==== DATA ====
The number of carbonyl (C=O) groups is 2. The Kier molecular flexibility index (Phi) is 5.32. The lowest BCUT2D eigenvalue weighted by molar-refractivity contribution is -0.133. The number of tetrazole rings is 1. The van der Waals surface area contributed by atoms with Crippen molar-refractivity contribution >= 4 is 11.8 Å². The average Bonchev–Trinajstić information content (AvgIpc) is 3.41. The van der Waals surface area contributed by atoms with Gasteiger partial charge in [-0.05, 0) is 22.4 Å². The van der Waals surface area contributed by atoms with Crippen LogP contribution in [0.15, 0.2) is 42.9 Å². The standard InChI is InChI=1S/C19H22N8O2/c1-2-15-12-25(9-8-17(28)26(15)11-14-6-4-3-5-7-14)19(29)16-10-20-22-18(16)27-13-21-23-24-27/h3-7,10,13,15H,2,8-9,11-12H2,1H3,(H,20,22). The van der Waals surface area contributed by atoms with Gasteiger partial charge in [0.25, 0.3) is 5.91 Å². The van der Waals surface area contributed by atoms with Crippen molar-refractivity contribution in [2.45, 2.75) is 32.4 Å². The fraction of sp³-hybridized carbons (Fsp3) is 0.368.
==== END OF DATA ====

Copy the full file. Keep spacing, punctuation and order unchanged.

The number of carbonyl (C=O) groups is 2. The Kier molecular flexibility index (Phi) is 5.32. The lowest BCUT2D eigenvalue weighted by molar-refractivity contribution is -0.133. The number of tetrazole rings is 1. The van der Waals surface area contributed by atoms with Crippen molar-refractivity contribution >= 4 is 11.8 Å². The average Bonchev–Trinajstić information content (AvgIpc) is 3.41. The van der Waals surface area contributed by atoms with Gasteiger partial charge in [-0.05, 0) is 22.4 Å². The van der Waals surface area contributed by atoms with Crippen LogP contribution in [0.15, 0.2) is 42.9 Å². The standard InChI is InChI=1S/C19H22N8O2/c1-2-15-12-25(9-8-17(28)26(15)11-14-6-4-3-5-7-14)19(29)16-10-20-22-18(16)27-13-21-23-24-27/h3-7,10,13,15H,2,8-9,11-12H2,1H3,(H,20,22). The van der Waals surface area contributed by atoms with Gasteiger partial charge in [0.25, 0.3) is 5.91 Å². The van der Waals surface area contributed by atoms with Crippen molar-refractivity contribution in [2.45, 2.75) is 32.4 Å². The fraction of sp³-hybridized carbons (Fsp3) is 0.368.